Changing patterns of hospital admission for asthma, 1981-97

Morrison, D. S.; McLoone, P.
September 2001
Thorax;Sep2001, Vol. 56 Issue 9, p687
Academic Journal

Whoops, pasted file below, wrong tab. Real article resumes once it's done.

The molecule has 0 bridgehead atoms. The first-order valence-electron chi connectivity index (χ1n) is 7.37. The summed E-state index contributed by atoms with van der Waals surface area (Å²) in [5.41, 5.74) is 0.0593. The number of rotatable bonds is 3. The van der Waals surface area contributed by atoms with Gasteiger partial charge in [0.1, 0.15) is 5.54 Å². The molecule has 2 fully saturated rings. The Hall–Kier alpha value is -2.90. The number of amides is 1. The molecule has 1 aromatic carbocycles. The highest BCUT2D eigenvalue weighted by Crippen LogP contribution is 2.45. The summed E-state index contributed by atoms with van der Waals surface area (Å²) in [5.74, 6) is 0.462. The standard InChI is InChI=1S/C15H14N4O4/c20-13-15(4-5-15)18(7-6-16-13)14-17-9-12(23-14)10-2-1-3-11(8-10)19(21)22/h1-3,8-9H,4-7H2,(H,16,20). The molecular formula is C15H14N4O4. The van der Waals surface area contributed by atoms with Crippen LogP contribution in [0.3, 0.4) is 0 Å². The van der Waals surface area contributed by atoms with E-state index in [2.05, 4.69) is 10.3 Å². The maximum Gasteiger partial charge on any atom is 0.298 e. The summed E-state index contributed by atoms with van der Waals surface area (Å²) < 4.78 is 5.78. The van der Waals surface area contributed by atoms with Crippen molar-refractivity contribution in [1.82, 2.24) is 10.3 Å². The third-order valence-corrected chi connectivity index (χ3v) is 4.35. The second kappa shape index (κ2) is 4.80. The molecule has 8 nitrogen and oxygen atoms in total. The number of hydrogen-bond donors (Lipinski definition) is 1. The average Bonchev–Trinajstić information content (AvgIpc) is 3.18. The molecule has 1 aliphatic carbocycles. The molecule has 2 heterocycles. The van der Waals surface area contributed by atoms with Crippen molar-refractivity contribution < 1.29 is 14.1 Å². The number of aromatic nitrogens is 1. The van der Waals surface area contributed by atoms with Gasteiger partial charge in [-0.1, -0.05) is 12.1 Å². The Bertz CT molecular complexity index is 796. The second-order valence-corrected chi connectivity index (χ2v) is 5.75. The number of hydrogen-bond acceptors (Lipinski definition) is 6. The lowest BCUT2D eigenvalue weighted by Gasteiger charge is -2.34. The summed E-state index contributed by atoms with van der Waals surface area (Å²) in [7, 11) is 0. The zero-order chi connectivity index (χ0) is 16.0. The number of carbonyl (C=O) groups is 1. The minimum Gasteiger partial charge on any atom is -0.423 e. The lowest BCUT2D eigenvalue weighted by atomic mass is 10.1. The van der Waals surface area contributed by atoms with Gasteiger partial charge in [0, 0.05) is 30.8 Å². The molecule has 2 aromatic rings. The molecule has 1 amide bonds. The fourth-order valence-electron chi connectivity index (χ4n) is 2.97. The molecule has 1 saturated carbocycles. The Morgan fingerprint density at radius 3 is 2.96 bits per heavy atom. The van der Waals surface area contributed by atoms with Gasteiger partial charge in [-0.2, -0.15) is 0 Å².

Background-Hospital admission rates for asthma have stopped rising in several countries. The aim of this study was to use linked hospital admission data to explore recent trends in asthma admissions in Scotland. Methods-Linked Scottish Morbidity Records (SMR1) for asthma (ICD-9 493 and ICD-b J45-6) from 1981 to 1997 were used to describe rates of first admissions and readmissions by age and sex. As a measure of resource use, annual trends in bed days used were also explored by age and sex. Results-There were 160 039 hospital admissions for asthma by 82 421 individuals in Scotland during the study period. The overall hospital admission rate increased by 122% (from 106.7 to 236.7 per 100 000 population) but this varied by sex, age, and admission type. First admissions rose by 70% from 73.2 per 100 000 in 1986 to 124.8 per 100 000 in 1997 while readmissions fell. Children (<15 years) experienced a decline in overall admissions after 1992 due to falls in both new admissions and readmissions. By 1997 the ratio of female to male admissions was 0.57 in children, but 1.50 above 14 years of age. Mean lengths of stay fell from 10.7 days to 3.7 days between 1981 and 1997 and bed days used showed little change except for a decline after 1992 in children. Conclusions-After a period of increasing hospitalization for asthma in Scotland, rates of admission among children have begun to fall but among adults admissions continue to rise.


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